And beside AMD (and those monbile phone makers) who is using TSMC's 7nm?? Nvidia??
Huawei, Nvidia, maybe Intel. Possibly few more.

Also do consider that Apple is rumored to be working on in-house CPU and GPU. They have 10-15% market share in personal computers. Basically, if they really wanted, they could use all TSMC 7nm potential for the next few years. :-)
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#11
jeremyshaw
notb, post: 3993350, member: 165619"
Huawei, Nvidia, maybe Intel. Possibly few more.

Also do consider that Apple is rumored to be working on in-house CPU and GPU. They have 10-15% market share in personal computers. Basically, if they really wanted, they could use all TSMC 7nm potential for the next few years. :)
Apple is now a bit less than 7%, around Acer levels.
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#12
terroralpha
IceShroom, post: 3993252, member: 175457"
Is this means Navi will be using 7nm EUV??
No. It means nothing for AMD. If Navi turns out to be a mid tier part like it’s rumored to be, it may end up being 12nm to reduce cost. At this point 7nm is too expensive to just use on whatever.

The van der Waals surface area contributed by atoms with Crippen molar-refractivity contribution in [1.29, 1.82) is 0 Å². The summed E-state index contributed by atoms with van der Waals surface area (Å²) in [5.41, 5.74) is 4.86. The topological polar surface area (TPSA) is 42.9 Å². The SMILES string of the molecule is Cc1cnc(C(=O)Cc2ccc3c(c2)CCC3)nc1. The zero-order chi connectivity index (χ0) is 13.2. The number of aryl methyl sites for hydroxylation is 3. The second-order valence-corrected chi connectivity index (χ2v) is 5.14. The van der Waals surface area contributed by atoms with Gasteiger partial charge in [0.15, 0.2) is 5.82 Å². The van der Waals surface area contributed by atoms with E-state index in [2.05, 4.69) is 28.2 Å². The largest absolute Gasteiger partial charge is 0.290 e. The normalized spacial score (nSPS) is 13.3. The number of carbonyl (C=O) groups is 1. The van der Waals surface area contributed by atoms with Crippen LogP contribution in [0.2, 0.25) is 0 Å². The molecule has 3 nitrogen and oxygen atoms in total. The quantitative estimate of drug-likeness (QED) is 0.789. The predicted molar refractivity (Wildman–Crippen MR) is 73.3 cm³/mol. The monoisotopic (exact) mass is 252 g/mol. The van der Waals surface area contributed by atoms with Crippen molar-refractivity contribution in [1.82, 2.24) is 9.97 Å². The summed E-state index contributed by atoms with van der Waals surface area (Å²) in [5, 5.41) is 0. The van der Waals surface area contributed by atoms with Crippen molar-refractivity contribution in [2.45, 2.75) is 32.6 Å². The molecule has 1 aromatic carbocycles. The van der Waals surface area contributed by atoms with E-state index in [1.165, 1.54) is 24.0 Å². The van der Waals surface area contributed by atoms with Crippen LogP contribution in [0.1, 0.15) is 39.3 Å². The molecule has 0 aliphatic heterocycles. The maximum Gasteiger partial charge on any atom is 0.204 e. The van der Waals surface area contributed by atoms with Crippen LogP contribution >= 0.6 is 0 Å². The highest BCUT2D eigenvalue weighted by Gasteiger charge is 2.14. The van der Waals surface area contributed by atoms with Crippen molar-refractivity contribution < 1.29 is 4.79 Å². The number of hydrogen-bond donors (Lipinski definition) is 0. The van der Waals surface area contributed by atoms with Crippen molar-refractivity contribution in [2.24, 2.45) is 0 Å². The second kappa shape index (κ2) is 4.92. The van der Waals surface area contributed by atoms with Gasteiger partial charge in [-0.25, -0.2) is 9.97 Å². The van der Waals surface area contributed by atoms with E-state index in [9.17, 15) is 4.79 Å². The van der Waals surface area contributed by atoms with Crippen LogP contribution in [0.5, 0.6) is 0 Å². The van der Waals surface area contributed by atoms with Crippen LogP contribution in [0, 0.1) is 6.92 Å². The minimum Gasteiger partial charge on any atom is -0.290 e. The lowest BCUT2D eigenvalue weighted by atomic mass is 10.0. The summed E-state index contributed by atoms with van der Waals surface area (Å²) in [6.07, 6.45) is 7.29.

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#13
Nkd
terroralpha, post: 3993424, member: 140532"
No. It means nothing for AMD. If Navi turns out to be a mid tier part like it’s rumored to be, it may end up being 12nm to reduce cost. At this point 7nm is too expensive to just use on whatever.
Navi is 7nm. Has been since the start and even labeled on their roadmap as 7nm. They are not going to port it back to 12nm at this point. That would put it in 2020 lol.
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#14
notb
terroralpha, post: 3993424, member: 140532"
No. It means nothing for AMD. If Navi turns out to be a mid tier part like it’s rumored to be, it may end up being 12nm to reduce cost. At this point 7nm is too expensive to just use on whatever.
Actually it's the opposite. :)
"Mid-tier" is what actually matters. A good 7nm process will improve power efficiency and reduce size. That's what AMD needs to make Navi successful.
At first 7nm supply will be very limited, so AMD will use it for the mainstream products. The less important high-end parts will have to wait (or AMD may not make them at all).

Console makers' patience is limited, but they are staying with AMD for next gen.
AMD must have promised them them a huge improvement in efficiency...